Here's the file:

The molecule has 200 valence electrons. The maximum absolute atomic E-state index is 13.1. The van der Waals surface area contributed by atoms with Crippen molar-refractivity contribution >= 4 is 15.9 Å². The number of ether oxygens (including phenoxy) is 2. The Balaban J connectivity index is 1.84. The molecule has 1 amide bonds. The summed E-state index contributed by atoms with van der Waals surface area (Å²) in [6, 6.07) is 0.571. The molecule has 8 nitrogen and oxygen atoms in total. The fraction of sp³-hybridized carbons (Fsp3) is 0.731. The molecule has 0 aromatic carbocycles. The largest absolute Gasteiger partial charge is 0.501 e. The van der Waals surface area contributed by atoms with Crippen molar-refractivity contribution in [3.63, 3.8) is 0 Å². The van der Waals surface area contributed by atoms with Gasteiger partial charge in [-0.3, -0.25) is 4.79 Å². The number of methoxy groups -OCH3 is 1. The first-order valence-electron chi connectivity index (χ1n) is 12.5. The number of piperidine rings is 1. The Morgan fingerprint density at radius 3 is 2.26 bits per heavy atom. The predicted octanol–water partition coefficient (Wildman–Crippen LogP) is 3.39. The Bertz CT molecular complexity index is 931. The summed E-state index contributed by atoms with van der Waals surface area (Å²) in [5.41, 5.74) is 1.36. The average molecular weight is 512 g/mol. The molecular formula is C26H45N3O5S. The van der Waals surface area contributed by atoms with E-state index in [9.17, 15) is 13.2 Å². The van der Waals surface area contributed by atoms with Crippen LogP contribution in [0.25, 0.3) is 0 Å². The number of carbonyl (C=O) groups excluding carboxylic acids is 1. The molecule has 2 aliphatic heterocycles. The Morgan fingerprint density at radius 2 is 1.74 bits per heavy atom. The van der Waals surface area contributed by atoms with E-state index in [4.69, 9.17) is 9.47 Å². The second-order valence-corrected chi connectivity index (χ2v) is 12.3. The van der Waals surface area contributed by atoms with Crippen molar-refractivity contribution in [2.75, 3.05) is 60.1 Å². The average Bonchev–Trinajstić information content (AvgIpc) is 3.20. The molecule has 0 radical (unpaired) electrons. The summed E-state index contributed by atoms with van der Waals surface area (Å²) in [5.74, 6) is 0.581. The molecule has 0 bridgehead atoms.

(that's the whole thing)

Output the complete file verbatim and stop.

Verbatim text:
The molecule has 200 valence electrons. The maximum absolute atomic E-state index is 13.1. The van der Waals surface area contributed by atoms with Crippen molar-refractivity contribution >= 4 is 15.9 Å². The number of ether oxygens (including phenoxy) is 2. The Balaban J connectivity index is 1.84. The molecule has 1 amide bonds. The summed E-state index contributed by atoms with van der Waals surface area (Å²) in [6, 6.07) is 0.571. The molecule has 8 nitrogen and oxygen atoms in total. The fraction of sp³-hybridized carbons (Fsp3) is 0.731. The molecule has 0 aromatic carbocycles. The largest absolute Gasteiger partial charge is 0.501 e. The van der Waals surface area contributed by atoms with Crippen molar-refractivity contribution in [3.63, 3.8) is 0 Å². The van der Waals surface area contributed by atoms with Gasteiger partial charge in [-0.3, -0.25) is 4.79 Å². The number of methoxy groups -OCH3 is 1. The first-order valence-electron chi connectivity index (χ1n) is 12.5. The number of piperidine rings is 1. The Morgan fingerprint density at radius 3 is 2.26 bits per heavy atom. The predicted octanol–water partition coefficient (Wildman–Crippen LogP) is 3.39. The Bertz CT molecular complexity index is 931. The summed E-state index contributed by atoms with van der Waals surface area (Å²) in [5.41, 5.74) is 1.36. The average molecular weight is 512 g/mol. The molecular formula is C26H45N3O5S. The van der Waals surface area contributed by atoms with E-state index in [9.17, 15) is 13.2 Å². The van der Waals surface area contributed by atoms with Crippen LogP contribution in [0.25, 0.3) is 0 Å². The number of carbonyl (C=O) groups excluding carboxylic acids is 1. The molecule has 2 aliphatic heterocycles. The Morgan fingerprint density at radius 2 is 1.74 bits per heavy atom. The van der Waals surface area contributed by atoms with E-state index in [4.69, 9.17) is 9.47 Å². The second-order valence-corrected chi connectivity index (χ2v) is 12.3. The van der Waals surface area contributed by atoms with Crippen molar-refractivity contribution in [2.75, 3.05) is 60.1 Å². The average Bonchev–Trinajstić information content (AvgIpc) is 3.20. The molecule has 0 radical (unpaired) electrons. The summed E-state index contributed by atoms with van der Waals surface area (Å²) in [5.74, 6) is 0.581. The molecule has 0 bridgehead atoms.